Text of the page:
Kane, P. (2004). The Play Ethic: A Manifesto for a Different Way of Living. Macmillan Press

Huizinga, J. (1949). Homo ludens: a study of the play-element in culture, Routledge and Kegan Paul, London.

 

 

Beyond the Real- The Imaginary Solution

Plants exist, people exist. They live like two peas in a pod. Tony climbed into his pod to snuggle his magnolias.

Pataphysical traditions tend to focus on processes of their creation and elements of chance or arbitrary choices creating imaginary solutions to imaginary problems that recreate and mimic themselves through process of doing so. Baudrillard says in his 1992 essay Pataphysics of Year 2000, ‘nothing behind us exists anymore, only the present.’ I relate this quote (and essay in its entirety) to the continuing theme within my practice of moving existing visual culture from a point of nostalgia to a new contemporary role in today’s society. History no longer exists, but it has left a lot of things behind. These things become tools in my work and I piece them together to create new stories, an imaginary world that only exists in the present. People who come across GBC in the future, even a second after it is made, will attach their own fantasies, their own stories to the work just as I have done with the existing imagery in the first place. GBC becomes a pataphor for an original idea, seeking to describe a new and separate world where that original idea has taken a life of its own.

 

In The Imaginary Solution, Douglas-Dworkin (2007) describes pataphysics as being two degrees of separation from reality. The plants that exist in GBC were once photographed for inclusion in a book. Being photographed is meant to replicate reality, but this does not always transcend in new meaning or new context in which the photograph is placed. The photograph then becomes one degree separated from reality. That photograph/book then moves forward in time 40 years and is picked up and that photograph cut out to be appropriated next to an image taken from a American Apparel advert where the model has also lost his head in place of a green leafy plant. The second degree of separation takes place, and no longer is the plant serving a pictorial reference for a pruning article, but is now taking a role in an entirely imagined world exploring their relationships with people, thus removing it entirely from its original context.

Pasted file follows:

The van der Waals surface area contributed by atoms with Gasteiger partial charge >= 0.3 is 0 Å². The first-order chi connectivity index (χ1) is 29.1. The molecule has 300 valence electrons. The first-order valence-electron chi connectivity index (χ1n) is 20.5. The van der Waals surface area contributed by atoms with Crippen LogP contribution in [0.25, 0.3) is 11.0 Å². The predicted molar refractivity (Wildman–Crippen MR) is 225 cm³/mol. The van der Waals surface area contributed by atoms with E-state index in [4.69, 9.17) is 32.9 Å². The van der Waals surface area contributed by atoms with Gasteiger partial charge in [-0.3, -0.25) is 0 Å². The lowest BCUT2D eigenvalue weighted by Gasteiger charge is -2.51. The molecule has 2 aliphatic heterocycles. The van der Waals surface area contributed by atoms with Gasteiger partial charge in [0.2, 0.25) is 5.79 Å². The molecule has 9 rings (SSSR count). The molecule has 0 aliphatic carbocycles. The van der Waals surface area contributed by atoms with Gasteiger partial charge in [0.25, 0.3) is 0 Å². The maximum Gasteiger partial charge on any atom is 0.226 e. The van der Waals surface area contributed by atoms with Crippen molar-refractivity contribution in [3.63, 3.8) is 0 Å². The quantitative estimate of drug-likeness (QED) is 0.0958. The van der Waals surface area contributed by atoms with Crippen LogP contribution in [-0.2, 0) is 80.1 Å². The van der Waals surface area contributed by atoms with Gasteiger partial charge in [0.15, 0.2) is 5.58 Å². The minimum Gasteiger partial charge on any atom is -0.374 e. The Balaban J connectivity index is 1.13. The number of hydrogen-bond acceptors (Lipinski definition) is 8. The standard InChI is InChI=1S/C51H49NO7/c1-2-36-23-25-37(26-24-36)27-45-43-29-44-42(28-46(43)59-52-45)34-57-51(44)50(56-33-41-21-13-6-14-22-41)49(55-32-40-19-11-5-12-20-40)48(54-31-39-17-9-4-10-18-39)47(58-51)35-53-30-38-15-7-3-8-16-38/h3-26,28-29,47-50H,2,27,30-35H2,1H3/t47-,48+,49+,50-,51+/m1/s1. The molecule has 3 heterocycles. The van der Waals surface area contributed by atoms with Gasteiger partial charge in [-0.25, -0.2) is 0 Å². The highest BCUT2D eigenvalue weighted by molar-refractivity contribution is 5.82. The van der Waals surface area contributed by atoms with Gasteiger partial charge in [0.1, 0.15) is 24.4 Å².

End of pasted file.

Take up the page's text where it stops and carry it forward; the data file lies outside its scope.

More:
My practice has always been concerned with the idea of digital technologies having the capability to remove the physical photograph and attached processes from today’s culture. Digital technologies can be used to create fantasy worlds through online gaming, websites and photo manipulation software, store digital archives and be used in any facet of life whether it be through computers, smart phones or tablets. It is this distinct acceleration of digital technology and media that Baudrillard blames for the ‘losing tempo of liberation’ and means we are only now loosely attached to the real. We can no longer pin down reality or meaning because of the digital absorption that we are contained within. I wrote about a similar issue when addressing my first year MA work, in the post named ‘RIP Pat Butcher’ examining the worlds people believe in beyond reality, in places such as Eastenders; sending cards to a fictional character when she had died onscreen. When applying this to the idea of GBC, it comes down to the breakdown of foundational knowledge on which I base stereotypes and presumptions of a certain era. I was born in 1988, and remember nothing before roughly 1992-1993. Things I know about history have been taught, researched or presumed. It is this foundational knowledge on which I make presumptions about a book I find in a charity shop from 1976. It is a certain colour, it smells a certain way and the people within the pages are wearing certain clothes. These beliefs I then attach to an object that has travelled through time could be entirely untrue to begin with. Things I think have happened, that actually may not have happened at all mean I immediately breakdown the knowledge into a pataphysical idea and expand that idea further through collage and photography. The narrative that originally existed has gone through so many state changes; we know nothing true about anything except for the now. Thinking that all history no longer exists can force an obsession of the now, spurred on by its exemption from linear time. We seek immediate satisfaction but fear the forgetting, so no longer trust the meaning of events in current time. When we arrive at the event, we then arm ourselves with tools of artificial memory in order to preserve the event without experiencing it in the now, in order to recall it later in time.